Drug overdose deaths in Pennsylvania jumped more than 23 percent last year, the Drug Enforcement Administration reported Tuesday, by far the biggest increase in at least a decade and a sign that the addiction epidemic remains out of control.
An analysis of drug-related fatalities by the DEA's Philadelphia Field Division found a 5 percent rise in deaths involving heroin, along with an astonishing increase - up 93 percent in one year - in the presence of the synthetic opioid fentanyl in the bodies of people who died of overdoses. It also found a resurgence in cocaine, which was detected in 41 percent more cases. Most people had multiple types of drugs in their bodies, coroners found, so it's not always possible to blame one substance.
"The nation and the commonwealth are in the throes of the worst drug epidemic in the country's history," Gary Tuggle, special agent in charge of the Philadelphia division, said at a news conference.
He said his division is the only one in the country to produce a state report, so comparable DEA data for New Jersey and other states were not available. Annual mortality data from the U.S. Centers for Disease Control and Prevention have not yet been updated for 2015. Pennsylvania had the eighth-highest overdose death rate in the nation based on 2014 CDC data.
But Tuggle said his colleagues in DEA offices across the country have told him that they, too, are seeing considerable increases.
Just a few years ago there was short-lived evidence of a plateau. A raft of state and federal actions - from making the overdose-reversal medication naloxone more available, to new guidelines on prescribing the painkillers that can lead to addiction - have been taken since then. Yet deaths keep climbing.
The U.S. Senate on Wednesday is expected to approve and send to President Obama a comprehensive bill to expand treatment and prevention programs. The compromise measure passed overwhelmingly by the House last week leaves out nearly $1 billion in funding sought by the administration; Republicans said money would be added during the regular appropriations process.
"This problem is growing," Jeremiah A. Daley, executive director of the Philadelphia-Camden High Intensity Drug Trafficking Area, an interagency antidrug program, said at the Philadelphia news conference. He described the new numbers as "absolutely stunning and very discouraging." He said that Southeastern Pennsylvania was in an "acute crisis."
Opioid addiction cuts across racial, geographic, and economic lines. The DEA reported that white males ages 30 to 39 accounted for 15 percent of last year's drug-related deaths, the largest demographic group, even though they made up less than 5 percent of the state's population.
Philadelphia historically has had high drug overdose fatality rates, but some suburban counties drew nearly even with the city in recent years, CDC data showed, as overdoses from prescription drugs such as Percocet and hydrocodone rose quickly in higher-income areas.
Philadelphia has once again pulled ahead, with 720 drug-overdose fatalities last year, the DEA reported, a 10 percent increase over 2014. That equals 46 deaths per 100,000 residents, the highest rate in the state.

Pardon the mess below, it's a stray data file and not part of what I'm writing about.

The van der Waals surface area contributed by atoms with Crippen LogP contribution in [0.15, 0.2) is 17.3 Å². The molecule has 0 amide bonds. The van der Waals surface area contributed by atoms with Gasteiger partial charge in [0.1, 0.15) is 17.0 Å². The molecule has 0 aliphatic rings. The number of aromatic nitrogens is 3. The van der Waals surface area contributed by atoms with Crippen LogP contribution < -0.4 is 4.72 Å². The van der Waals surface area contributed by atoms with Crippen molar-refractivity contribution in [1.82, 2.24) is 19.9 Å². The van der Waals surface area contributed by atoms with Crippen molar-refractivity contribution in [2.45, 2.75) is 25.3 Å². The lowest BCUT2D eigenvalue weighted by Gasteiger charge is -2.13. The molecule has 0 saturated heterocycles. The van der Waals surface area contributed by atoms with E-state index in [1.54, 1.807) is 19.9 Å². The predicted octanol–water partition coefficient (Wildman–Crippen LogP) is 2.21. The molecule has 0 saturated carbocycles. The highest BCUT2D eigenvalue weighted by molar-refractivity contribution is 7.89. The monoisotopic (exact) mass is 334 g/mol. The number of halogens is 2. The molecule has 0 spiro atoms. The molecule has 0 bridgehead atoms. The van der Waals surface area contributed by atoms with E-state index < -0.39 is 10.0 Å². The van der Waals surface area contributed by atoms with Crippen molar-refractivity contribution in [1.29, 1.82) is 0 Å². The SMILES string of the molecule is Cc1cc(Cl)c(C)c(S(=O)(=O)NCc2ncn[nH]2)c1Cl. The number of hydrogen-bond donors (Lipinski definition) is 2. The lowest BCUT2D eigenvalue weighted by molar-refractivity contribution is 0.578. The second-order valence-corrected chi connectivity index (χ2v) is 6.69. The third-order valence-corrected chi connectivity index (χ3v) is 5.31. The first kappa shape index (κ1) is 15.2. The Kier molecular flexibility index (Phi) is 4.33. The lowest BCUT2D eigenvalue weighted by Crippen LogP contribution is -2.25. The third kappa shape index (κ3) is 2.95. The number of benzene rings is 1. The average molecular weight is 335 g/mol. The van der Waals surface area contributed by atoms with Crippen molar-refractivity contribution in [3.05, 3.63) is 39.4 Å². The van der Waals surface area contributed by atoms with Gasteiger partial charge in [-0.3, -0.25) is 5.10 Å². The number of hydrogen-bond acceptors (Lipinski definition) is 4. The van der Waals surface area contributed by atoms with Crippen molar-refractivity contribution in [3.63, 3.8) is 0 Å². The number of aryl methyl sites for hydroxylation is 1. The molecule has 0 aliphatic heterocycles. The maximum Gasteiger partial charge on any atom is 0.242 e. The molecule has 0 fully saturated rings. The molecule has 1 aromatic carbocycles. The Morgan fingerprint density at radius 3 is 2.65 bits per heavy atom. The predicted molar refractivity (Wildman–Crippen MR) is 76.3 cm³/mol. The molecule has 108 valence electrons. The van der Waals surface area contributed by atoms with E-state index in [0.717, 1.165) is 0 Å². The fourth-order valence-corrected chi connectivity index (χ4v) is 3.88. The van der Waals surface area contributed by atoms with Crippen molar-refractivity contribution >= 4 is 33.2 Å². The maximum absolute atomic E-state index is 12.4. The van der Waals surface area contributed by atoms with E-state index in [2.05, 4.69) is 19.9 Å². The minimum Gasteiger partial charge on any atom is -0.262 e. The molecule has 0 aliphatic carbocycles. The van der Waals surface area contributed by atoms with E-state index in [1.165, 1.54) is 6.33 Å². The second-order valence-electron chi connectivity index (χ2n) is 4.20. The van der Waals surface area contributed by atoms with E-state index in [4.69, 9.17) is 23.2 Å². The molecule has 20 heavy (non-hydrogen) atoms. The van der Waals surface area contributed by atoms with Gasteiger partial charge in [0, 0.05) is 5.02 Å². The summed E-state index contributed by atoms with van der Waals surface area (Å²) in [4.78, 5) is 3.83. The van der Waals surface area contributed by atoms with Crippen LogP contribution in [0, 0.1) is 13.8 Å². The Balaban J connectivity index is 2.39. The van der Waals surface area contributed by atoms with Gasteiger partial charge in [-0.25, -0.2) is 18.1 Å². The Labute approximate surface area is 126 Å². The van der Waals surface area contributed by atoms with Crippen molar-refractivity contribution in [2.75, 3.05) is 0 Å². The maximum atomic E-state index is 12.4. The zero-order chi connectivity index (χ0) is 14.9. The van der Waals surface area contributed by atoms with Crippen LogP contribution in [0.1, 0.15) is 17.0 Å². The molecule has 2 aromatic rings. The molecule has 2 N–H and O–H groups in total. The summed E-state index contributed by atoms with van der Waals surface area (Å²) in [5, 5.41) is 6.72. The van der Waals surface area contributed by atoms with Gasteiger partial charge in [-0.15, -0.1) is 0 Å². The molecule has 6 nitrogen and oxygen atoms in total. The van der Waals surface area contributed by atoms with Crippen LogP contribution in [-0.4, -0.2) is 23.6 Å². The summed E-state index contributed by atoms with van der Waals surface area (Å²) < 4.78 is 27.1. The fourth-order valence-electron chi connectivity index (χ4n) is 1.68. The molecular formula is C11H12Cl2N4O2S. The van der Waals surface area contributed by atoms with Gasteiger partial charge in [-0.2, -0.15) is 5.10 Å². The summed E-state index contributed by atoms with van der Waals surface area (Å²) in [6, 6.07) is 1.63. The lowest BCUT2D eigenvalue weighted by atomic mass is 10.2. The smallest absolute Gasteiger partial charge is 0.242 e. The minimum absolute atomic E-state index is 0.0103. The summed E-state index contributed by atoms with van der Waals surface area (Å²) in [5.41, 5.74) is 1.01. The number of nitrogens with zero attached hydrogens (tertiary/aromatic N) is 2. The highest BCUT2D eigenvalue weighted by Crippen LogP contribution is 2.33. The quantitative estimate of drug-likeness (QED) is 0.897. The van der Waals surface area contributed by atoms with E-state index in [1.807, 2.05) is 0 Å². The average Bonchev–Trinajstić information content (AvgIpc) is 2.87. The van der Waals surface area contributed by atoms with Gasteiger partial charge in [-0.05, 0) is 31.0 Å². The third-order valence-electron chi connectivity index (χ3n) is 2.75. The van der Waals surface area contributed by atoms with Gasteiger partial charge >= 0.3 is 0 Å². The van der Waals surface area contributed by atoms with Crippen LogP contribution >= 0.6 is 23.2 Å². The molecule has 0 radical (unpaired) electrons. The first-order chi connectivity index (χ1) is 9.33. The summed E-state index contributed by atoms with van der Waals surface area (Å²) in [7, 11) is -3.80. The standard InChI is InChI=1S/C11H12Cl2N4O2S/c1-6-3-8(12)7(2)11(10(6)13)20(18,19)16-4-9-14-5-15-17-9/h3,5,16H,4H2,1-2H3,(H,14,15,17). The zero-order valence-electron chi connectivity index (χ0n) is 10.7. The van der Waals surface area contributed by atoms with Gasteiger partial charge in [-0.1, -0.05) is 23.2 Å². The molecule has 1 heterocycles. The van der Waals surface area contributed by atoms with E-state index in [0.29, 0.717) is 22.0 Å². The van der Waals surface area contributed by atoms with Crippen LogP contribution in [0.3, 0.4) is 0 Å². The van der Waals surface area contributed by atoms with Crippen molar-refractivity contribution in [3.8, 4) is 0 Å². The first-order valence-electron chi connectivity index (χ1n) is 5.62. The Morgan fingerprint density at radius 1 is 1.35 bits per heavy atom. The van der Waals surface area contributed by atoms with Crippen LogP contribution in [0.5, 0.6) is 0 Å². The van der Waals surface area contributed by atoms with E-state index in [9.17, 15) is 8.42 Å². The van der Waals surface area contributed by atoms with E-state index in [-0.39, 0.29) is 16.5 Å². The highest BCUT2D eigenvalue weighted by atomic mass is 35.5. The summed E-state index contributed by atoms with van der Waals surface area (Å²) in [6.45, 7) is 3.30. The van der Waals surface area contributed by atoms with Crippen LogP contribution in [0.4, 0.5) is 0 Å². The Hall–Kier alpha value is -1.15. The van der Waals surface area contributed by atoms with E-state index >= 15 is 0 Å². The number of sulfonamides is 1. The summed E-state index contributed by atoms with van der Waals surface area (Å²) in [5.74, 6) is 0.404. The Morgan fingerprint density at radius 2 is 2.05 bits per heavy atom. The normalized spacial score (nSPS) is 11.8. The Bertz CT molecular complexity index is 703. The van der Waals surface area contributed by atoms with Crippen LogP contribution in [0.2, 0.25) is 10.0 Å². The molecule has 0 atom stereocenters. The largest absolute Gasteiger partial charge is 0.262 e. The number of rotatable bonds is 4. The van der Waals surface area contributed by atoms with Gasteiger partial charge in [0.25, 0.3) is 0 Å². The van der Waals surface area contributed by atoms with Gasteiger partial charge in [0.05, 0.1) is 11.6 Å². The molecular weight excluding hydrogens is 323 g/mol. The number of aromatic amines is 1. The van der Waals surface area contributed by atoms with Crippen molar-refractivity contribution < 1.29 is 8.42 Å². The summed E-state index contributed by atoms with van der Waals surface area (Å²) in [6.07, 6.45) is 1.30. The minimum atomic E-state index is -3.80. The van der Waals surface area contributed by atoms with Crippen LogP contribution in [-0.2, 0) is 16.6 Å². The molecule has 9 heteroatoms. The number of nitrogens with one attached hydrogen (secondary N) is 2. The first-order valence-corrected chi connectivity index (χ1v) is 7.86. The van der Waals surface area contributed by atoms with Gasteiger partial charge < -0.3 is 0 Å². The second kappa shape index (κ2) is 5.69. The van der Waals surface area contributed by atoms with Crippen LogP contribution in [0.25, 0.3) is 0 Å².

Another disturbing surprise was in Delaware County, where officials have aggressively sought to reduce overdoses. The county was among the first in the state to distribute naloxone to first responders in late 2014, soon after state law was changed to allow it.
But Delaware County had 202 overdose deaths last year, up 41 percent from 2014, for a rate of 36 per 100,000 residents.
County-level numbers vary from year to year, so short-term changes do not necessarily indicate a trend.
Locally, Bucks County reported 117 drug-related deaths last year, up 4 percent, for a rate of 19 per 100,000 residents. Chester County's 63 deaths was unchanged from the previous year and remained the lowest in the region, with a rate of 12 per 100,000. Montgomery County's 136 deaths represented a 16 percent decline for a rate of 17 per 100,000.
The DEA said that 3,383 Pennsylvanians died of drug overdoses last year, a rate of 26 per 100,000.
Coroners found heroin in 55 percent of those who died. Fentanyl, which is many times more powerful and is mixed into heroin by drug dealers to make their product both cheaper and stronger, was detected in 27 percent of cases, and cocaine in 24 percent.
Fentanyl is a prescription painkiller but is more frequently showing up in forms created in illegal laboratories, Tuggle said, often shipped from Mexico, China, and India. Pennsylvania coroners for the first time detected another form of the drug, acetyl fentanyl, which has no medical purpose. It was found in only 4 percent of cases but often would not be part of the standard toxicology screen.
Also found were several prescription opioids, such as oxycodone (19 percent) and hydrocodone (6 percent).
There is evidence that use of prescription opioids is declining nationwide, but drug officials and addiction specialists say that the changes in law and prescriber practices responsible for that decrease are likely leading to more heroin use as people addicted to pills seek a way to avoid opioid withdrawal.
At Tuesday's news conference at the William J. Green Federal Building, down the block from Independence Mall, three career law-enforcement officials - Tuggle, Daley, and Zane D. Memeger, U.S. Attorney for the Eastern District of Pennsylvania - stressed the importance of expanding treatment.
Catching people before they make the move to heroin is critical, Tuggle said. He recalled some of the drug crises that have struck America in the past, from opium in the mid-1800s, to LSD in the 1960s and crack cocaine in the 1980s.
"Heroin has something that the others did not," he said. "It has a feeder system: prescription opioids."